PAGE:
One thing just leads to another around here. My search for a decent VoIP ATA (basically, an Ethernet to analog telephone interface box) led me to discover that I’m all out of ports on my current Ethernet switch that holds together my home-office network. Oops. Guess this VoIP project just got a little bigger.

It’s been a while since I’ve bought much home networking gear, and I was impressed when I fired up NewEgg to discover how far prices on Gigabit switches have fallen. But looking at the specs on them convinced me that not all are made equal — and some of them seem downright trashy. I’ve done battle in the past with crummy, low-quality “consumer” networking gear in the past, and swore never to buy hardware purely (or even mostly) based on price again.

My absolute requirements are:

  • 8 ports
  • Gigabit Ethernet (802.3ab) on all ports and uplink
  • Jumbo frames (>9000B payload)

The major ‘nice to haves’ in a new switch are:

  • 12+ ports
  • Support for Spanning Tree Protocol
  • VLAN
  • Link aggregation
  • 802.1p ‘Priority Queuing’
  • Power Over Ethernet (PoE) injection

My requirements aren’t that stringent — pretty much any run-of-the-mill 8-port switch satisfies them — so really it’s an exercise in balancing cost against which of the ‘nice to haves’ I can get.

  • Rosewill RC-410

    • $50 from NewEgg
    • 8 ports
    • Jumbo frames
    • “802.1p flow control” (means priority tagging?)
    • 802.3ad - Link aggregation
    • Limited QoS (per-port QoS bit flagging?)
    • Rosewill seems to be NewEgg’s house brand. It got mostly positive reviews, with the main complaints being about the heat, and that there’s no 12 or 16-port version available.
  • Netgear GS108

    • $55 after rebate from NewEgg
    • 8 ports
    • Jumbo frames (9000B max.)
    • 802.3x - Flow control
    • 802.1p - Priority tags
    • Steel case
    • Looks decent, one of Netgear’s “ProSafe” series. Doesn’t do link aggregation, though, and the price before rebate is $70. However, the higher-end Netgear kit has performed well for me in the past, so that’s something it has going for it.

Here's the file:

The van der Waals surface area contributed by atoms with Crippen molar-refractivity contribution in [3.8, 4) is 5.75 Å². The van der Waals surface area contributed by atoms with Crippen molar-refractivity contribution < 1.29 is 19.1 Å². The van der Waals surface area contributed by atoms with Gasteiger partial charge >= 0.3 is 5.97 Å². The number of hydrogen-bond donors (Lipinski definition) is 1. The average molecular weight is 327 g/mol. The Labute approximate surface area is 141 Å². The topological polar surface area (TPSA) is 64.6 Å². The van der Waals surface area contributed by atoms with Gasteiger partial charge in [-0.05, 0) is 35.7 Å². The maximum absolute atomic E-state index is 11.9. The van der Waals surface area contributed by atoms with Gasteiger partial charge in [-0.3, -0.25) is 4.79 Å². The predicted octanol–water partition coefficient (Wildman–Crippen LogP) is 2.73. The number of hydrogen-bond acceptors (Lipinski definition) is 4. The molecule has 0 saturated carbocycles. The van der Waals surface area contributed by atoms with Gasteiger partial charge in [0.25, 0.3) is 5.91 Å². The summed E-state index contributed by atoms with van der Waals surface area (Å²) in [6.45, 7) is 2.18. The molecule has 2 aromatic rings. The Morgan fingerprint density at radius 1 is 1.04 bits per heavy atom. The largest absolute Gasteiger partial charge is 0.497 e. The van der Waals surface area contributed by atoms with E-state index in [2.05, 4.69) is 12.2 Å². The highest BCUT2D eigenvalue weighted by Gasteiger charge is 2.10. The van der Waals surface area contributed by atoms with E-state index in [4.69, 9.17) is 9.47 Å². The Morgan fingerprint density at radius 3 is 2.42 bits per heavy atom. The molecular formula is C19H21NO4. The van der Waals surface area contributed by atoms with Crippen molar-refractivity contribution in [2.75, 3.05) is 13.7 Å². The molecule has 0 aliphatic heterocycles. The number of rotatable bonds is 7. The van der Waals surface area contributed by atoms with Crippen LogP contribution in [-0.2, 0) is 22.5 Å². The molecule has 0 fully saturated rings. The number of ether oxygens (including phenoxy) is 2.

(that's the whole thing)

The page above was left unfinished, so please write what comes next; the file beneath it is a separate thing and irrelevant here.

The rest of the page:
• HP J9077A

    • $80 from NewEgg
    • 8 ports
    • Jumbo frames (9216B max.)
    • 802.3x - Flow control
    • 802.1p - Priority tags
    • Full specs on HP site
    • Starting to get into “real” networking gear, rather than the consumer/home-oriented stuff, here. Only downsides to this unit are the lack of VLAN and link aggregation. HP has a similar unit, the J9079A, which does both and a lot of other tricks besides, but only has 10/100 on the client ports and a GigE uplink.
  • Netgear GS108T

    • $105 from NewEgg
    • 8 ports
    • Jumbo frames
    • 802.3x - Flow control
    • 802.1p - “Class of Service” (aka ‘Priority tags’)
    • Port-based VLAN
    • Port and DSCP-based QoS
    • 802.3ad - Link aggregation
    • LACP - Automatic link aggregation
    • 802.1w - Rapid Spanning Tree protocol
    • Now we’ve moved from unmanaged switches into “smart” switches, and we bought ourselves VLANs, QoS, LACP, RSTP, Syslog/SNMP support, port mirroring, and tons of other fun stuff. For what you get, this seems like a good price — the question is just whether it’s necessary.
  • HP J9029A

    • $156
    • This one seems to take the J9077’s feature set and add to it many of the “smart switch” features in the Netgear above, including LACP aggregation, 802.1Q VLANs, and QoS. One major feature it doesn’t seem to support is RSTP/STP.

Decisions, decisions. The J9029A is pretty tempting, but it’s leaning distinctly towards overkill for a home LAN. However, I really like the idea of being able to set up VLANs at some point in the future; say, to take all the VoIP devices and put them on a separate VLAN and subnet, and then put that whole subnet behind a separate NAT router and give it a separate internet-facing IP address. (Obviously this would cost money and require purchasing a second public IP from Comcast.) I’m not sure if this will ever be necessary, but it seems like SIP+NAT is just a bad combination, and the glacial pace of IPv6 means it’s a problem that’s not going to go away any time soon. Being able to just segment off all the telephone stuff from data (and maybe making SAN stuff separate from that) seems like a nice feature.